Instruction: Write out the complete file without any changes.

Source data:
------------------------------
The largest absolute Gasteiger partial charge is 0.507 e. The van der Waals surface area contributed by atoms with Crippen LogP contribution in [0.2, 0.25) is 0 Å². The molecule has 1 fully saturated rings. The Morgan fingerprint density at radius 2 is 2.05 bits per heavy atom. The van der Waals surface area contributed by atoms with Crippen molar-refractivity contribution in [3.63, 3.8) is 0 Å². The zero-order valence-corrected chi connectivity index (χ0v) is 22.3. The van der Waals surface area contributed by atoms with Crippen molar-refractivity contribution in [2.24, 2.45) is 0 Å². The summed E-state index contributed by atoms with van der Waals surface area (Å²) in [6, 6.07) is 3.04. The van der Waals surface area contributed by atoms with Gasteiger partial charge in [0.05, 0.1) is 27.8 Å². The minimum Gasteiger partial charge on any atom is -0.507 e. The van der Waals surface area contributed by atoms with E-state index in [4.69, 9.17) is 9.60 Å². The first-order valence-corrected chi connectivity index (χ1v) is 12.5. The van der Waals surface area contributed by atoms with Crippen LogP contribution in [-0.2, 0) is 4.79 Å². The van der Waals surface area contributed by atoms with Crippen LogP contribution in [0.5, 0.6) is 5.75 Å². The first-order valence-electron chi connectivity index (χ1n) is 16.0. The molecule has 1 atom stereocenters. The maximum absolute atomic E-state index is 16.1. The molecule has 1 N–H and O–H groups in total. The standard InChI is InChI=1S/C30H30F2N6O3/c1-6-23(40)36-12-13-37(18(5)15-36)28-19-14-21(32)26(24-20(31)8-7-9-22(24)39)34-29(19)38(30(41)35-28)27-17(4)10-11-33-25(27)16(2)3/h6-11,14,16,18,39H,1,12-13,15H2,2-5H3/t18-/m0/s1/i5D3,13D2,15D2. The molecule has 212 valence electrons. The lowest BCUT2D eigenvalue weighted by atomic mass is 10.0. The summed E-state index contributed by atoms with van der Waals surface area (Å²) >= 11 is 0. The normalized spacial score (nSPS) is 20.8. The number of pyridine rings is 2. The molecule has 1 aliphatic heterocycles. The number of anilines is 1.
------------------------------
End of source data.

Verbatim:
The largest absolute Gasteiger partial charge is 0.507 e. The van der Waals surface area contributed by atoms with Crippen LogP contribution in [0.2, 0.25) is 0 Å². The molecule has 1 fully saturated rings. The Morgan fingerprint density at radius 2 is 2.05 bits per heavy atom. The van der Waals surface area contributed by atoms with Crippen molar-refractivity contribution in [3.63, 3.8) is 0 Å². The zero-order valence-corrected chi connectivity index (χ0v) is 22.3. The van der Waals surface area contributed by atoms with Crippen molar-refractivity contribution in [2.24, 2.45) is 0 Å². The summed E-state index contributed by atoms with van der Waals surface area (Å²) in [6, 6.07) is 3.04. The van der Waals surface area contributed by atoms with Gasteiger partial charge in [0.05, 0.1) is 27.8 Å². The minimum Gasteiger partial charge on any atom is -0.507 e. The van der Waals surface area contributed by atoms with E-state index in [4.69, 9.17) is 9.60 Å². The first-order valence-corrected chi connectivity index (χ1v) is 12.5. The van der Waals surface area contributed by atoms with Crippen LogP contribution in [-0.2, 0) is 4.79 Å². The van der Waals surface area contributed by atoms with Crippen LogP contribution in [0.5, 0.6) is 5.75 Å². The first-order valence-electron chi connectivity index (χ1n) is 16.0. The molecule has 1 atom stereocenters. The maximum absolute atomic E-state index is 16.1. The molecule has 1 N–H and O–H groups in total. The standard InChI is InChI=1S/C30H30F2N6O3/c1-6-23(40)36-12-13-37(18(5)15-36)28-19-14-21(32)26(24-20(31)8-7-9-22(24)39)34-29(19)38(30(41)35-28)27-17(4)10-11-33-25(27)16(2)3/h6-11,14,16,18,39H,1,12-13,15H2,2-5H3/t18-/m0/s1/i5D3,13D2,15D2. The molecule has 212 valence electrons. The lowest BCUT2D eigenvalue weighted by atomic mass is 10.0. The summed E-state index contributed by atoms with van der Waals surface area (Å²) >= 11 is 0. The normalized spacial score (nSPS) is 20.8. The number of pyridine rings is 2. The molecule has 1 aliphatic heterocycles. The number of anilines is 1.